A partnership between the European Space Agency and the Deutsche Gesellschaft für Internationale Zusam–menarbeit. The EO Clinic is a European Space Agency initiative to create a rapid–response mechanism for small–scale and exploratory uses of satellite earth observation information in support of a wide range of International Development projects and activities.
The EO Clinic aimed to facilitate and promote increased use of Earth Observation–derived information within the sustainable development community.
Agriculture accounts for 54% of Ethiopia’s Gross Domestic Product, employing 84% of the nation’s population. According to the ESNA, of this 54%, forestry contributed 3.8% in 2012–2013. This low figure is due to the lack of a specific service to account for the part of forestry in Ethiopia’s GDP and every economic activity from forestry is accounted as income in non–forest industries. When considering the fact that Gum and Resin–bearing trees are estimated to cover approximately 3 million ha, potentially producing over 300,000 metric tons of natural gum and resin annually, the forestry sector’s contribution to Ethiopia’s GDP could be significantly higher. Currently, degradation due to agriculture expansion, overgrazing, fire and poor incense harvesting practices are causing both Gum and resin–bearing species to decline at an alarming rate, which could potentially have an enormous socio–economic impact on the nation.
Due to the nature of Earth Observation data, the potential to monitor vast areas and assess the extent, distribution and health of vegetation is far more accessible than ever before. By monitoring Gum and Resin–bearing species through the implementation of Earth Observation data, more sustainable practices can be implemented within the region.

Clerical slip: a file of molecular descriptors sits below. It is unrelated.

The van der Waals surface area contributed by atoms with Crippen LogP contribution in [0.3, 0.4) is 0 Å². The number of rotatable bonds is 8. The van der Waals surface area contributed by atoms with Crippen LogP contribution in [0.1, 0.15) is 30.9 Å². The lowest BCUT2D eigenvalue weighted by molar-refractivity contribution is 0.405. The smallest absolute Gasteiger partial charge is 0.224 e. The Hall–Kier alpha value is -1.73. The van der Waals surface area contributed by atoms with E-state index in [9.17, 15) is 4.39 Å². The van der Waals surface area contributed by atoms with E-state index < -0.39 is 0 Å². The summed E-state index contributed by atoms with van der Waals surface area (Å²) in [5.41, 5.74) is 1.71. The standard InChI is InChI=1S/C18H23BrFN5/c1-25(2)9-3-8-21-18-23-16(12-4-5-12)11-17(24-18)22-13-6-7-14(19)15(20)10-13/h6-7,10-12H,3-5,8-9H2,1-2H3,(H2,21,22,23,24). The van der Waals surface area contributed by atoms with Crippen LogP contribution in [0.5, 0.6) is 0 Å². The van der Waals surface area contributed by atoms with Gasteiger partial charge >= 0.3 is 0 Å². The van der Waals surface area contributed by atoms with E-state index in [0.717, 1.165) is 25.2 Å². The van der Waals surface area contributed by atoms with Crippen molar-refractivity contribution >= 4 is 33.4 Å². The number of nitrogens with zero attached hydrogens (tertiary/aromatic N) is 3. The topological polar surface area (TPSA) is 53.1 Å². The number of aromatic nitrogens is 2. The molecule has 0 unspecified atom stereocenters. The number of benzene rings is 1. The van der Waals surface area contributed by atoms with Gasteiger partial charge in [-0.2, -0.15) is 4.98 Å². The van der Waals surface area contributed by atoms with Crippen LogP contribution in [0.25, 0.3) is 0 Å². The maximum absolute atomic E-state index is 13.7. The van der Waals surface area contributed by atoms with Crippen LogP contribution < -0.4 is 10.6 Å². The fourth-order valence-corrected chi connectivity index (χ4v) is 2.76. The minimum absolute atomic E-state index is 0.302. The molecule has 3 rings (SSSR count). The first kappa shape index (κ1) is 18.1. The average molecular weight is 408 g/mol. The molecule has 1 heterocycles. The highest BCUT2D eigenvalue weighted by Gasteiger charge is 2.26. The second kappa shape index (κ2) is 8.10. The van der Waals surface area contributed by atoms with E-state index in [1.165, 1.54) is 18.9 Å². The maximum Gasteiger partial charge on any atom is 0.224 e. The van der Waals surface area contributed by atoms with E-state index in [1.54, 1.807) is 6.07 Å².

What We Did
Mallon worked within a project team consisting of Planetek Hellas (Greece), and SERTIT (France) which was then coordinated be e–GEOS S.p.A (Italy).
The project was split into 3 separate services: the classification of gum and resin tree species, the assessment of vegetation, and the mapping of distinct tree species. Mallon worked on Service 2 which consisted of assessing the health of vegetation within areas containing gum and resin–bearing trees as provided by Service 1. Through the use of high–resolution imagery and machine learning techniques, Mallon was accurately able to discern the health status of vegetation within the specified areas of interest. Vegetation health was broken down into three states, degrading, stable and regenerating.
The entire project was delivered within 9 weeks.
A complete report from the project can be viewed here.
- Continued economic growth within the region through sustainable forestry activities
- Support local communities through the implementation of sustainable practices
- Protection of delicate ecosystems through the continued monitoring of vegetation health within the region